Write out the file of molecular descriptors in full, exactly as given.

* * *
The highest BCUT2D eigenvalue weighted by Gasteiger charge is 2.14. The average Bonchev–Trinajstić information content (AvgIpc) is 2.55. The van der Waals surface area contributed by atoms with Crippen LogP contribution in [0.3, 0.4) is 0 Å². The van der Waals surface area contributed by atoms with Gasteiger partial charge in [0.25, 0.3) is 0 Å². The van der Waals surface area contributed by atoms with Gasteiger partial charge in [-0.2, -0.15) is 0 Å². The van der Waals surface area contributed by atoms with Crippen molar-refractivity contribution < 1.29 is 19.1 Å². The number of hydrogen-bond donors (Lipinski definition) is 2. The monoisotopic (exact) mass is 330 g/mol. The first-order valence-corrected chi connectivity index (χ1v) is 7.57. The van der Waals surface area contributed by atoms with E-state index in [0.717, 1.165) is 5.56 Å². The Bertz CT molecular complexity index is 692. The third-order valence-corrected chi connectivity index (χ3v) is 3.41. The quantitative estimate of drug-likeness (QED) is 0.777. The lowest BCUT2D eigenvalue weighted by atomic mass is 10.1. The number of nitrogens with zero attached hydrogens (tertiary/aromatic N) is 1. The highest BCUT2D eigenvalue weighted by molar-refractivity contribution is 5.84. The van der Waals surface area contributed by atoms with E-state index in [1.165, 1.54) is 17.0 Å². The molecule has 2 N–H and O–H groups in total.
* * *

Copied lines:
The highest BCUT2D eigenvalue weighted by Gasteiger charge is 2.14. The average Bonchev–Trinajstić information content (AvgIpc) is 2.55. The van der Waals surface area contributed by atoms with Crippen LogP contribution in [0.3, 0.4) is 0 Å². The van der Waals surface area contributed by atoms with Gasteiger partial charge in [0.25, 0.3) is 0 Å². The van der Waals surface area contributed by atoms with Gasteiger partial charge in [-0.2, -0.15) is 0 Å². The van der Waals surface area contributed by atoms with Crippen molar-refractivity contribution < 1.29 is 19.1 Å². The number of hydrogen-bond donors (Lipinski definition) is 2. The monoisotopic (exact) mass is 330 g/mol. The first-order valence-corrected chi connectivity index (χ1v) is 7.57. The van der Waals surface area contributed by atoms with E-state index in [0.717, 1.165) is 5.56 Å². The Bertz CT molecular complexity index is 692. The third-order valence-corrected chi connectivity index (χ3v) is 3.41. The quantitative estimate of drug-likeness (QED) is 0.777. The lowest BCUT2D eigenvalue weighted by atomic mass is 10.1. The number of nitrogens with zero attached hydrogens (tertiary/aromatic N) is 1. The highest BCUT2D eigenvalue weighted by molar-refractivity contribution is 5.84. The van der Waals surface area contributed by atoms with E-state index in [1.165, 1.54) is 17.0 Å². The molecule has 2 N–H and O–H groups in total.